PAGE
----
The largest shift in what groups read came in June. After the murder of George Floyd, the resurgence of the Black Lives Matter movement, and the increased focus on racial injustice, three new reading groups were developed at NYULH focusing on themes of racial justice and diversity and inclusion. Established groups added additional readings, with common selections including Fatal Invention, White Fragility, Caste, and Between the World and Me.
The events of 2020 impacted not just the content read, but the manner of meeting. Each group transitioned to video-conferencing and one group stopped meeting altogether soon after the start of the pandemic due to increased clinical demands during that time. The challenges to such a transition were apparent to all groups that used Zoom or Webex: meetings needed to be shorter than an hour, conversation could be stilted as typical social cues were absent, and digital silence was perceived as more uncomfortable rather than thought-provoking. But, there was one definite advantage – participants could join from anywhere. In addition to the social need to connect and some members having more time to read, this likely contributed to the fact that three of the original groups began to read more and meet more regularly (with one book club doubling the number of books it normally read). One group began to experience Zoom fatigue toward the fall and was on hiatus until near the end of my interview period, when they were able to escape their screens and meet safely in person after being vaccinated – a hopeful and fitting conclusion to my research.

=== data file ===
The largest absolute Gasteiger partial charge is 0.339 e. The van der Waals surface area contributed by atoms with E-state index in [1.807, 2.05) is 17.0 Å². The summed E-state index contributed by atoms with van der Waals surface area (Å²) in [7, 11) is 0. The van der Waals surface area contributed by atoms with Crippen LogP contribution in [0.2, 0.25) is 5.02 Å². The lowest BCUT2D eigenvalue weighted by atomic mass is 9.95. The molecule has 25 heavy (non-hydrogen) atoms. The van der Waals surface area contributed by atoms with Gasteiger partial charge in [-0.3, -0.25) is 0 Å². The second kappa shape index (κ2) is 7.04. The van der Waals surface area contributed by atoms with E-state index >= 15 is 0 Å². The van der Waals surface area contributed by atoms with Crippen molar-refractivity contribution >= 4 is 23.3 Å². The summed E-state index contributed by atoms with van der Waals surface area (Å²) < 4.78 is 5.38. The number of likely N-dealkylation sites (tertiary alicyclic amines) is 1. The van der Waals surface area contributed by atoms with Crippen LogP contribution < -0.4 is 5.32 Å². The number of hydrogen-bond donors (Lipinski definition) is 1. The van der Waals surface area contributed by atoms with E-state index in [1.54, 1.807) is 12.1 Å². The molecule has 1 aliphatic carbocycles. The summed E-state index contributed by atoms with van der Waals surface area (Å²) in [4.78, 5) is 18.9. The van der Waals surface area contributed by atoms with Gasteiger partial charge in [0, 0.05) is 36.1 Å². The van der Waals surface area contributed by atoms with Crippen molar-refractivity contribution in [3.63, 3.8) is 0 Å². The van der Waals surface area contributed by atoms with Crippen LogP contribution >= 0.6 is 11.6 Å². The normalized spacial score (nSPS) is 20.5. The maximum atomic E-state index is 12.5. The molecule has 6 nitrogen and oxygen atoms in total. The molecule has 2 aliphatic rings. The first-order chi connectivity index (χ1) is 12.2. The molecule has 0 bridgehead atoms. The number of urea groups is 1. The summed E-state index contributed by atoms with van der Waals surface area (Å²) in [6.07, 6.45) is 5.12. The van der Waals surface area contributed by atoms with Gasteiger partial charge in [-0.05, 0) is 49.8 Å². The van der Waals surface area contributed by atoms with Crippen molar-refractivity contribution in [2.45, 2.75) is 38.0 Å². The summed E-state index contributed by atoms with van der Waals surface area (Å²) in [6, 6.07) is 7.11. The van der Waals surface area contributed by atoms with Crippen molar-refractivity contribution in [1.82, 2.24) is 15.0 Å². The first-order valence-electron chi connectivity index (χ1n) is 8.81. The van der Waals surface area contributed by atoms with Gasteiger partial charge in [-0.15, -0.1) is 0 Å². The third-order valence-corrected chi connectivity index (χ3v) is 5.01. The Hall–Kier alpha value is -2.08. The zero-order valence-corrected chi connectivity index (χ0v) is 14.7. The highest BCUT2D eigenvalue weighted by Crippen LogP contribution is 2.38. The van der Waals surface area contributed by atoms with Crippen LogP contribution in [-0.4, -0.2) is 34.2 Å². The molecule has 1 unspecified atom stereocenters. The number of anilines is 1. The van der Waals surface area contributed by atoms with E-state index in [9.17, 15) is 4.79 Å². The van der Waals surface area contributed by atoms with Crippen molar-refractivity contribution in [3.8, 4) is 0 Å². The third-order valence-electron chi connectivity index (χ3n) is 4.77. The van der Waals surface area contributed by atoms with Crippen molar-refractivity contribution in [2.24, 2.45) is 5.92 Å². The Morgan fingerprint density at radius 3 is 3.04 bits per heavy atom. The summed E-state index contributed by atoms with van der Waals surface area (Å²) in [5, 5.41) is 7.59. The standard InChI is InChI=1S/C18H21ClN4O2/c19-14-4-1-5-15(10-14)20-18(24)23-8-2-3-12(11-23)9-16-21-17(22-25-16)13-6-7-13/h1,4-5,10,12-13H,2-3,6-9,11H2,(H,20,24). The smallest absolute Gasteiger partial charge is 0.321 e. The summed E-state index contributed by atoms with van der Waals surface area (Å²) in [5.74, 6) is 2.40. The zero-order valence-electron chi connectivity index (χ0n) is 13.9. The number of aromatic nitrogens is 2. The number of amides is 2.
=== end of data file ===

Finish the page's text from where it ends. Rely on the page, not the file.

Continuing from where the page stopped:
Ultimately, I discovered that the book groups were both a bellwether and a representation of the shift and reality of the events of 2020 as they played out over time – how groups met and what they read reflected what was occurring in the wider world. During 2020, book groups were virtual, pop-up salons. Except in this era, Zoom rooms replaced drawing rooms and scheduling was done by email, but what remained was the role of the salon: an intellectual and social meeting ground to discuss and analyze the ideas of the time.
Though I initially started looking into how book groups adapted to 2020 to answer a fairly specific question, I was humbled in my research and interviews. Witnessing frontline healthcare workers finding bandwidth during that tumultuous year to continue to connect, challenge themselves, and discuss meaningful books and literature while still upholding their normal duties was a powerful testament to the devotion these individuals had to better understanding the world for them and their patients.